More than a century after it was dispatched via carrier pigeon, a secret military message has been found by chance in the Alsace region of northeastern France.
The find, described as “super-rare,” was discovered by a retired couple out for a stroll in September this year. The tiny aluminum capsule, about the size of a thimble, was spotted in a field and taken to the nearby Linge Museum.
Inside the capsule was the message, written in barely legible German on a kind of tracing paper. The message appears to carry the date 1910 or 1916. The First World War took place from 1914 to 1918.
Dominique Jardy, curator of the Linge Museum, Orbey, in eastern France, thinks 1910 is more likely, Le Parisien reports.
He described the dispatch as “super-rare,” and told the paper the capsule was likely to have come to the surface of the soil over time like many military remains from the First World War.
The message from a German infantry soldier based at Ingersheim, then part of Germany but now in France, detailed military maneuvers apparently during World War I, and was addressed to a superior officer, said Jardy.
The curator contacted a German friend to help translate the text, which was written in German Gothic script.
The message read: “Platoon Potthof receives fire as they reach the western border of the parade ground, platoon Potthof takes up fire and retreats after a while.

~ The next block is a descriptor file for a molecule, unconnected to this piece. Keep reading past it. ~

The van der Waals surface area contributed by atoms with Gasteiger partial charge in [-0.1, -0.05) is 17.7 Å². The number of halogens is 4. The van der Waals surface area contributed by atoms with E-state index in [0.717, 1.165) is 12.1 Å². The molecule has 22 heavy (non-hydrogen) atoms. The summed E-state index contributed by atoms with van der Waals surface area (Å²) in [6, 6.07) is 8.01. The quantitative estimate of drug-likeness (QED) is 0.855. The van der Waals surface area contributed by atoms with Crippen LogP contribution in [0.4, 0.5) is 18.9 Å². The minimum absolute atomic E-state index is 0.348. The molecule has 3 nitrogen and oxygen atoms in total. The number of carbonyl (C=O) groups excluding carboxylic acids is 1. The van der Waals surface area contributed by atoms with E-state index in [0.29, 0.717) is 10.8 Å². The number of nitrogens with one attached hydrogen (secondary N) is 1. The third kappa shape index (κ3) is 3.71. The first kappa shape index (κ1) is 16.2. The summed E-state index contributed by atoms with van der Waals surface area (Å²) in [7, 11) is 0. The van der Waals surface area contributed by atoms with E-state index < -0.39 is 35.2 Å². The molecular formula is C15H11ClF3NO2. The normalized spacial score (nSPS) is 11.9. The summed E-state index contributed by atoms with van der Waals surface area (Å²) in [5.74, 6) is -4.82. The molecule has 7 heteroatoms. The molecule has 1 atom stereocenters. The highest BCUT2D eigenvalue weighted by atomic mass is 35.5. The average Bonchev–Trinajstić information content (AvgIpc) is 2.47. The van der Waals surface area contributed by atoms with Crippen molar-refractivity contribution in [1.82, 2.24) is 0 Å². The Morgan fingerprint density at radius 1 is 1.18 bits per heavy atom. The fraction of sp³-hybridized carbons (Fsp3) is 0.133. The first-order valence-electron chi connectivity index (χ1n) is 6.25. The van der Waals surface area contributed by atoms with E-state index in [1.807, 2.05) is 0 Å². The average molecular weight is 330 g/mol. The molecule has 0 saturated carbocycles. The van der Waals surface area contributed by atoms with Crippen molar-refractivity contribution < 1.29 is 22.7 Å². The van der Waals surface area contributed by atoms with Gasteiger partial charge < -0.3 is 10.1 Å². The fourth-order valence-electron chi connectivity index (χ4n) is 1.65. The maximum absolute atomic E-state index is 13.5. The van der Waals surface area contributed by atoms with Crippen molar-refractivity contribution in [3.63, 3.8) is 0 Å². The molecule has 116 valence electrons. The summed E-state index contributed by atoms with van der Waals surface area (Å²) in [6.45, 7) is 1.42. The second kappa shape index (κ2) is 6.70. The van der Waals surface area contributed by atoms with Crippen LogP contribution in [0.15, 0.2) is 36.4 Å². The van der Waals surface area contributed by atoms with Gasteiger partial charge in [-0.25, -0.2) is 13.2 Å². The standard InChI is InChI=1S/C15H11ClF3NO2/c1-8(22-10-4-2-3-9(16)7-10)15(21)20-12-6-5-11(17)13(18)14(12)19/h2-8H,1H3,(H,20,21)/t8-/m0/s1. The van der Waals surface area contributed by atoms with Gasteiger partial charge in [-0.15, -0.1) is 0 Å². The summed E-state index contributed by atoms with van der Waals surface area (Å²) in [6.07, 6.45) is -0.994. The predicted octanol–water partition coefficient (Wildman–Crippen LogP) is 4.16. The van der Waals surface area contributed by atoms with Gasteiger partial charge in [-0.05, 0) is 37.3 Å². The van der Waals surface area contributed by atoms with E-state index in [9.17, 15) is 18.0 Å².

“In Fechtwald half a platoon was disabled. Platoon Potthof retreats with heavy losses,” according to the Guardian.
The museum, in Orbey, commemorates the battle for the hilltop of Le Linge in the Vosges Mountains in 1915—one of the bloodiest encounters of the 1914—18 war.
Carrier pigeons boasted a 95 percent success rate of delivery across Europe during the First World War, according to the US Army’s Signal Corps. On this occasion though, it seems the dispatch failed to arrive.
However, the note also indicated there were three other copies of the message carried via homing pigeon, presumably contingencies for the one found more than a century later, reported the New York Post.
The message, and its container, will now be exhibited at the museum.
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